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Ann N Y Acad Sci. 1999 May 28;871:324-33.

The interaction of otolith and proprioceptive information in the perception of verticality. The effects of labyrinthine and CNS disease.

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1
Human Movement and Balance Unit, National Hospital for Neurology and Neurosurgery, London, UK. A.Bronstein@ion.ucl.ac.uk

Abstract

A review of recent experiments in patients with labyrinthine and neurological disorders assessing the subjective postural vertical (SPV) and the subjective visual vertical (SVV) is presented. The SPV was measured with subjects (Ss) seated in a motorized flight simulator tilting at 1.5 deg/s in roll and pitch; the Ss' task was to indicate when they entered and left self-verticality. The SVV was measured by Ss adjusting a straight line to what they perceived as gravitational upright. Clear dissociations between the SVV and SPV were found, for example, patients with acute unilateral vestibular disorders had marked tilts of the SVV toward the side of the lesion but a "lean" (bias, tilt) of the SPV was never found. Dissociations of the SPV and SVV could also be induced in normal subjects by roll-plane visual motion stimuli: the SVV was tilted in the direction of motion, but the SPV was not. Prolonged lateral body tilt did, however, bias the SVV (the "A" effect) and the SPV, but these effects are likely to be mediated by somatosensory rather than otolithic input. Evidence for the latter came from (i) findings in patients with absent vestibular function, who showed an enhanced "A" effect, and (ii) from a patient with a thalamic infarction, who showed absence of the "A" effect when leaning on the hemihypesthetic side. In separate experiments where normal Ss indicated space-vertical and space-horizontal with saccadic eye movements, we found differences between these percepts, that is, subjective external space lost orthogonality. The findings in these various experiments can be interpreted if we abandon the idea of a single, "internal representation" of verticality. Different sensory modalities convey different and sometimes conflicting messages about verticality. Otolithic and somatosensory signals can have opposite sign effects during verticality estimates while tilted. In man, somatosensory cues have a prominent role in verticality perception.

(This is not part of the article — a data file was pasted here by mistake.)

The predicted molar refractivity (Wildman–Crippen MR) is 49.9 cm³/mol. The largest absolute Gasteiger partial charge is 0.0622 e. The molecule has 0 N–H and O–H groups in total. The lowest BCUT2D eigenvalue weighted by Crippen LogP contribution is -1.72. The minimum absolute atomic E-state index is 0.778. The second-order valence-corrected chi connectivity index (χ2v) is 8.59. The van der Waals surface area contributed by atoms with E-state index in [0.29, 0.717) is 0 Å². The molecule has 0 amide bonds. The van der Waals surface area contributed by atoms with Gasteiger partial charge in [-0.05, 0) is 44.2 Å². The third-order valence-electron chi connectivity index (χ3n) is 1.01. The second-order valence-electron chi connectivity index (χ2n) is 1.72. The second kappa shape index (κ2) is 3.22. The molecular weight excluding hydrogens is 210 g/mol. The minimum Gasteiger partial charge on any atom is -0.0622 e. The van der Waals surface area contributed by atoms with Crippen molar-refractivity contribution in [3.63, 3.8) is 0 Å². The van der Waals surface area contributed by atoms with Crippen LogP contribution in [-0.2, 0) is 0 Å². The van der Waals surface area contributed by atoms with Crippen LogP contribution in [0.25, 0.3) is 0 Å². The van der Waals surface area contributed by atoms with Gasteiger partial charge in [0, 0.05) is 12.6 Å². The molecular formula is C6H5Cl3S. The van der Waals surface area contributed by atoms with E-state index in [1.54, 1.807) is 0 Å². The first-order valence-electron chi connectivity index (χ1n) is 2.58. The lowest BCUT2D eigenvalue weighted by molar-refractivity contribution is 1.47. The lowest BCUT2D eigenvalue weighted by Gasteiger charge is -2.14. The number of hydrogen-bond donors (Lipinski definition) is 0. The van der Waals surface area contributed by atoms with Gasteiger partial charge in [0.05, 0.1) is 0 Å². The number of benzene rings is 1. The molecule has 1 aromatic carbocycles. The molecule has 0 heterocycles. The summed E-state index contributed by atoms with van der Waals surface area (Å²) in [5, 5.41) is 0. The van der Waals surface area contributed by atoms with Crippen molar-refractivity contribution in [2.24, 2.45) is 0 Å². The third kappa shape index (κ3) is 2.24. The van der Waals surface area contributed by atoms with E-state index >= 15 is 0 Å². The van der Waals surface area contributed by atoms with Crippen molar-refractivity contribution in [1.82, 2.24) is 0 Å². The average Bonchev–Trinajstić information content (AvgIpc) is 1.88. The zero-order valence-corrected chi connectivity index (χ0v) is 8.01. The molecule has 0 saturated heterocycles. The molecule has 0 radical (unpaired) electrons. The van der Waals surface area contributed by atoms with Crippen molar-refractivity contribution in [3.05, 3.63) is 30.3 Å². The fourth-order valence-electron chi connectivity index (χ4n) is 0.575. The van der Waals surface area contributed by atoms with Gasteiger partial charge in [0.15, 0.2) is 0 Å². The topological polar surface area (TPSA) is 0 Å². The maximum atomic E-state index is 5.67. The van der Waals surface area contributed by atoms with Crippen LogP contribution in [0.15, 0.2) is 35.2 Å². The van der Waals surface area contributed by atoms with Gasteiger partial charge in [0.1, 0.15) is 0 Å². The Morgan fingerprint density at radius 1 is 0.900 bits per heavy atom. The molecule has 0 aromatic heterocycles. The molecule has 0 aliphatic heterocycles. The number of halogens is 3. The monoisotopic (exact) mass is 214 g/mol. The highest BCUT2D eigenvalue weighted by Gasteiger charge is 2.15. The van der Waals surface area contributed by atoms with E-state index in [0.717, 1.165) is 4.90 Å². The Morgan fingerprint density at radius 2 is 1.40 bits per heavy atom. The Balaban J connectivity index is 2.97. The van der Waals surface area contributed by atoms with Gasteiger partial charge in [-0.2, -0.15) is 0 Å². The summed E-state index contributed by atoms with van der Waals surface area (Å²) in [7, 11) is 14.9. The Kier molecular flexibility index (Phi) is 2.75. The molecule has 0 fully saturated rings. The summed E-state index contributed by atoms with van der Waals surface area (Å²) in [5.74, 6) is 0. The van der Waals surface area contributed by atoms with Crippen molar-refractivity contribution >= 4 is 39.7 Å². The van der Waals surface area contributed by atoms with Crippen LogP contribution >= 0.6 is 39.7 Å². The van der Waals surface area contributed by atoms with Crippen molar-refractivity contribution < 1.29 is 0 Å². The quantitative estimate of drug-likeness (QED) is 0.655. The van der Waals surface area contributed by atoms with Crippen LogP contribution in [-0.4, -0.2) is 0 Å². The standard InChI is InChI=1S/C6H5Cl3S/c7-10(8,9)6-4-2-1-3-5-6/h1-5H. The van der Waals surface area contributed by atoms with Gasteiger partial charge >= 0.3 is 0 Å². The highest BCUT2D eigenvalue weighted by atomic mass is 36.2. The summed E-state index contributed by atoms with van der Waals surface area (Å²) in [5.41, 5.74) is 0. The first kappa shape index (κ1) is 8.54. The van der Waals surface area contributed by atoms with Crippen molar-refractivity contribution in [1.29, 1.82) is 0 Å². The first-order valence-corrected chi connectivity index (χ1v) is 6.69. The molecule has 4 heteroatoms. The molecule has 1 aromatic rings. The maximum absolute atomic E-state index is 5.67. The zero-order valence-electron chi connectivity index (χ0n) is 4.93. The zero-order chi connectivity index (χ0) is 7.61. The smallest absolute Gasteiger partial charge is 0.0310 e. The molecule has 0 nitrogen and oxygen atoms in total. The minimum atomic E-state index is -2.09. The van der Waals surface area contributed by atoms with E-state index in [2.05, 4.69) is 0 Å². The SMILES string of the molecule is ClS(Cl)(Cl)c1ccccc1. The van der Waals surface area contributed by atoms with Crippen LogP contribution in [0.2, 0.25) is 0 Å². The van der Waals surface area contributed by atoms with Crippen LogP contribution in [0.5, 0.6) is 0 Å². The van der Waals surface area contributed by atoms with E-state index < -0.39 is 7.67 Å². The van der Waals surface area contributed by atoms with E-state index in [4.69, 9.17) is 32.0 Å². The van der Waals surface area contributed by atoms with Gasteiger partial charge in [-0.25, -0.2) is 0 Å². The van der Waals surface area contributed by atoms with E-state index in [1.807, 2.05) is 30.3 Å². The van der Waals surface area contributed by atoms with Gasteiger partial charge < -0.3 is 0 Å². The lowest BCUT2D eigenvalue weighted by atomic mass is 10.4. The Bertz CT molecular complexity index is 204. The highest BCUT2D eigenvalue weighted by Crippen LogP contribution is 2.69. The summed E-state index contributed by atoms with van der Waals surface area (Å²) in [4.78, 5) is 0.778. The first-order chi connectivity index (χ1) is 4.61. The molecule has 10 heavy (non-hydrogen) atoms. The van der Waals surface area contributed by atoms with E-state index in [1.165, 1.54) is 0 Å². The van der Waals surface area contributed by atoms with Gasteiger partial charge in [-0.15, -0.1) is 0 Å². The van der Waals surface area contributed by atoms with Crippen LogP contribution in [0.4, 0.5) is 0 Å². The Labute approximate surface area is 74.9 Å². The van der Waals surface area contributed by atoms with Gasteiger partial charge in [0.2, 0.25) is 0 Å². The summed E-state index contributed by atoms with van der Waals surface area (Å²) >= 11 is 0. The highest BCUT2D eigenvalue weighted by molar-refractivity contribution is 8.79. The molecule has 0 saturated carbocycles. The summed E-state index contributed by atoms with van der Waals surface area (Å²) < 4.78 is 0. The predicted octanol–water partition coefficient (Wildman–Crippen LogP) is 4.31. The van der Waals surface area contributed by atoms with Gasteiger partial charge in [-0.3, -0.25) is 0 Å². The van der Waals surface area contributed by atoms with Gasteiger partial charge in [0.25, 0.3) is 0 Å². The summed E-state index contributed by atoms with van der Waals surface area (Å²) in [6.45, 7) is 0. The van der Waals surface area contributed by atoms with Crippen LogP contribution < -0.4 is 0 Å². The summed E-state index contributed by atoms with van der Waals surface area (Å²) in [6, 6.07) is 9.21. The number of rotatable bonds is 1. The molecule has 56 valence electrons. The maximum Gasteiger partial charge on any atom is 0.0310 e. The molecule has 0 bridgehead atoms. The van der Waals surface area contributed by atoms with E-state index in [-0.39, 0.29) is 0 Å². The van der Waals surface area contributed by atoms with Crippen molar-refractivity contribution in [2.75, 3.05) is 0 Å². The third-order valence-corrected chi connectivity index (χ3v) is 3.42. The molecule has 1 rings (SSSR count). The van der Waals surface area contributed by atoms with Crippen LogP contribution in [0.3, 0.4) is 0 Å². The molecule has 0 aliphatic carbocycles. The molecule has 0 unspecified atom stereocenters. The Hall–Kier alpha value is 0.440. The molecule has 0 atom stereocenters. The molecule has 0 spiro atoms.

[Indexed for MEDLINE]

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